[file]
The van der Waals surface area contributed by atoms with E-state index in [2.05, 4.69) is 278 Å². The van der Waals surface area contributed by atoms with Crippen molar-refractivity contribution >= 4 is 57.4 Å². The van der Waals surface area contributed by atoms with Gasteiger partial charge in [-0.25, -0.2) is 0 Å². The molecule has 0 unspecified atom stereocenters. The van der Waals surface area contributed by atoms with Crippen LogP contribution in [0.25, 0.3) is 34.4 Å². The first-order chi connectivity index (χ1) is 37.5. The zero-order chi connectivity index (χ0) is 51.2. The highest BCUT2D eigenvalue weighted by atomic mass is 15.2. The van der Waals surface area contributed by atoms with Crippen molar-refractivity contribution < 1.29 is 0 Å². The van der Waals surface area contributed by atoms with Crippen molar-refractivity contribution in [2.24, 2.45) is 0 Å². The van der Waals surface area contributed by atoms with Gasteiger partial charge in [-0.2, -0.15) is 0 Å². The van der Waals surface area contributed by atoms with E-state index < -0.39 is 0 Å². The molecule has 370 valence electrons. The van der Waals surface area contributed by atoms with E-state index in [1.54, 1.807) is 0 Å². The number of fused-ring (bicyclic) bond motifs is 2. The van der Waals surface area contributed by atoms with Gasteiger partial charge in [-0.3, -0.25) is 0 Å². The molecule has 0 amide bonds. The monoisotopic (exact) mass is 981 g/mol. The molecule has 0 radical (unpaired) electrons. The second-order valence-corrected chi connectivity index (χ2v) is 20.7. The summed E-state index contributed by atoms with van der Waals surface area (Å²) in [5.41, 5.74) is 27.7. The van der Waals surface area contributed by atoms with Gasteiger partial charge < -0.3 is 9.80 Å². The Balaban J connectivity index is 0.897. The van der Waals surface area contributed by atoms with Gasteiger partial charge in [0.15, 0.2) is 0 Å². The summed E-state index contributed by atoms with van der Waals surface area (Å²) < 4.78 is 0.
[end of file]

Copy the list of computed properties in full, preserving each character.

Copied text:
The van der Waals surface area contributed by atoms with E-state index in [2.05, 4.69) is 278 Å². The van der Waals surface area contributed by atoms with Crippen molar-refractivity contribution >= 4 is 57.4 Å². The van der Waals surface area contributed by atoms with Gasteiger partial charge in [-0.25, -0.2) is 0 Å². The molecule has 0 unspecified atom stereocenters. The van der Waals surface area contributed by atoms with Crippen LogP contribution in [0.25, 0.3) is 34.4 Å². The first-order chi connectivity index (χ1) is 37.5. The zero-order chi connectivity index (χ0) is 51.2. The highest BCUT2D eigenvalue weighted by atomic mass is 15.2. The van der Waals surface area contributed by atoms with Crippen molar-refractivity contribution < 1.29 is 0 Å². The van der Waals surface area contributed by atoms with Crippen molar-refractivity contribution in [2.24, 2.45) is 0 Å². The van der Waals surface area contributed by atoms with Gasteiger partial charge in [-0.2, -0.15) is 0 Å². The van der Waals surface area contributed by atoms with E-state index < -0.39 is 0 Å². The molecule has 370 valence electrons. The van der Waals surface area contributed by atoms with E-state index in [1.54, 1.807) is 0 Å². The number of fused-ring (bicyclic) bond motifs is 2. The van der Waals surface area contributed by atoms with Gasteiger partial charge in [-0.3, -0.25) is 0 Å². The molecule has 0 amide bonds. The monoisotopic (exact) mass is 981 g/mol. The molecule has 0 radical (unpaired) electrons. The second-order valence-corrected chi connectivity index (χ2v) is 20.7. The summed E-state index contributed by atoms with van der Waals surface area (Å²) in [5.41, 5.74) is 27.7. The van der Waals surface area contributed by atoms with Gasteiger partial charge < -0.3 is 9.80 Å². The Balaban J connectivity index is 0.897. The van der Waals surface area contributed by atoms with Gasteiger partial charge in [0.15, 0.2) is 0 Å². The summed E-state index contributed by atoms with van der Waals surface area (Å²) < 4.78 is 0.